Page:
Thursday, 29 November 2012 at 1:30 pm

Academia

Science

Paper

Big Data

Programming




  Tuesday, 27 November 2012 at 12:18 pm

Recursion is the most common way to traverse a tree data structure. However, there are language specific limitations to recursion. Python cannot recurse at depths more than a set system limit (usually around 1000). Recursion also can potentially use up a lot of memory storing the temporary depths. An iterative approach is possible with infite loops for tree traversal, but it is often longer to write and requires more conditional checks. 

Here I'll go through the basics of using recursion and iteration for tree traversal in python.




  Friday, 23 November 2012 at 1:06 pm

Here is a list of some great data visualization libraries in javascript:

General

  • D3.jshttp://d3js.org/ 
    Binds data to DOM elements and a agile DOM manipulator. Great for customizing data visualizations. 
  • Recline.js - http://reclinejs.com/ 
    Extremely impressive set of objects that allows you to perform data exploration in a web browser. 
  • Processing.jshttp://processingjs.org/ 
    Javascript port of the visual programming language, processing
  • NVD3.jshttp://nvd3.org/ 
    Still a very young library. It uses D3.js to create reusable functions for common charts. There were some controversy earlier this month about it's status as an open source project, but that has been resolved now. 
  • Javascript InfoVis Toolkithttp://philogb.github.com/jit/ 
    Not as fancy and flashy as the other libraries. It plots common charts and some uncommon ones. It gets the job done. 
  • Highchartshttp://www.highcharts.com/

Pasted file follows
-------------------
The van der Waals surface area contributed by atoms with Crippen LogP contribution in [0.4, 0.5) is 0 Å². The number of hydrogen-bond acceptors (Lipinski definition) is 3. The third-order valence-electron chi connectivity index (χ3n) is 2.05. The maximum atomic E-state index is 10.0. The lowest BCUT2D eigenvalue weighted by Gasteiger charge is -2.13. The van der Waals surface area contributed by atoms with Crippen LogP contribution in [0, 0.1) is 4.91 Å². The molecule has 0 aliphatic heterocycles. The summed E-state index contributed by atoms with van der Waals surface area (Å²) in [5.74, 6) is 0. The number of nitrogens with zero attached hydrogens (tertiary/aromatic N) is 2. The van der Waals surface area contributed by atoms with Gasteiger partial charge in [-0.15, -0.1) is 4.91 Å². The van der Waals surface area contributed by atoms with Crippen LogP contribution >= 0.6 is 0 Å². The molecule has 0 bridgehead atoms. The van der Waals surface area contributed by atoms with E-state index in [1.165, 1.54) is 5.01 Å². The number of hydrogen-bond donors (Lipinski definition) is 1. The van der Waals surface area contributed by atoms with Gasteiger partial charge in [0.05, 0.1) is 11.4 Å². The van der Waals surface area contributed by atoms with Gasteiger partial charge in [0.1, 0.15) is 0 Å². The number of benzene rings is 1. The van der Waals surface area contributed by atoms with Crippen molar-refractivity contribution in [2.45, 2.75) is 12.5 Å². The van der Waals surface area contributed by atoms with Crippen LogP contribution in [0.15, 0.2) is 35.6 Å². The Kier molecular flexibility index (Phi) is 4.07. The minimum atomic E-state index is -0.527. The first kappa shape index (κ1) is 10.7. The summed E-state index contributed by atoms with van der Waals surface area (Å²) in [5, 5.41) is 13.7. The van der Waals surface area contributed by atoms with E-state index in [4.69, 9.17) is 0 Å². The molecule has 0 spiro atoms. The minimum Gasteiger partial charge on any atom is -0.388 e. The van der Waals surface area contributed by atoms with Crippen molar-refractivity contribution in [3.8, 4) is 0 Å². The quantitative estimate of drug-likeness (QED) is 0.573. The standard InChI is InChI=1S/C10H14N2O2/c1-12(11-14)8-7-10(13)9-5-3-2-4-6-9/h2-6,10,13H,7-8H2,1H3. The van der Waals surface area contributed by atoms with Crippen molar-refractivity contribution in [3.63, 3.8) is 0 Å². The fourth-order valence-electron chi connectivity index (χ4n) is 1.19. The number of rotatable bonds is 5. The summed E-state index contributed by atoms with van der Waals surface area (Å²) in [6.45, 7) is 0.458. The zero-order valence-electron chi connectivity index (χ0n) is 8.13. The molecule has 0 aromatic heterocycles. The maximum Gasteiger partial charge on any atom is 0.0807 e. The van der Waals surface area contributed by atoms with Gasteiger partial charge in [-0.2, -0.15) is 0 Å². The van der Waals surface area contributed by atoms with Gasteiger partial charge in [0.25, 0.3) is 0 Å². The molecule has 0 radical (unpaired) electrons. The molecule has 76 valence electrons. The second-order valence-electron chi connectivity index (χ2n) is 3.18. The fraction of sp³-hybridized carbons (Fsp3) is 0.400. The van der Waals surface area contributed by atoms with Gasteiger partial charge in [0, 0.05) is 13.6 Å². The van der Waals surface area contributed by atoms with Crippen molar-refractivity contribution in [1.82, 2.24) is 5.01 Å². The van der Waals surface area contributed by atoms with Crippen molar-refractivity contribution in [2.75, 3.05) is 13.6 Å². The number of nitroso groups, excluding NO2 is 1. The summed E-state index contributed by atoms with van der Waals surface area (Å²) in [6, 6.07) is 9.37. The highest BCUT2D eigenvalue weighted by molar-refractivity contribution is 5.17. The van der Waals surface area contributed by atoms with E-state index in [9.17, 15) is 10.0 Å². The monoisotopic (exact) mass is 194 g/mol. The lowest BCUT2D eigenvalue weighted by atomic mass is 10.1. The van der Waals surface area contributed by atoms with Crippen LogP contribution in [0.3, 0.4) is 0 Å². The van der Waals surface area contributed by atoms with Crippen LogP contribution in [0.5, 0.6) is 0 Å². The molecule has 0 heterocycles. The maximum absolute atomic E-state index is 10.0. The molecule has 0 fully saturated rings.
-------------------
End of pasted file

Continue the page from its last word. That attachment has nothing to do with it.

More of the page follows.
In my opinion, the best looking charting library.
  • Dygraphshttp://dygraphs.com/ 
    Simple and responsive. Seems to work well with large amount of data. 

Data manipulation

Specialized graphs

Canvas/SVG




  Thursday, 22 November 2012 at 6:00 pm

Here is a list of science/programming articles I found interesting this week, mostly collected from reddit, twitter, and biostar

Academia

Science

Big Data

Programming




  Monday, 19 November 2012 at 4:32 pm

For cases where a linux process is taking longer than you expected and you want to put the process on nohup so it won't terminate when you log out, you can:

  • If the process is not in the background, you can press ctrl + z to pause the program and then type 'bg' to put the process into the background.
  • typing 'disown -h' will make sure all active jobs will not get a SIGHUP when you log out or close the terminal.



  Thursday, 15 November 2012 at 9:42 pm

With so many different data formats out there for various tasks and programs, it seems like most of what we do is converting between formats. I am sure most data scientists can sympathize.

However what is common among all these data formats is an underlying pattern. Whether that means data is delimited by commas, tabs, pipes; certain columns are set as ids, attributes; or binary data where offsets of bytes are known to get at the information. A pattern has to be there for us to parse the document.

Can we describe this pattern in a set language? Essentially, come up with a data format to describe all other data formats? Can we then write an universal parser that can take descriptions of the data format in this language and parse any file types we want?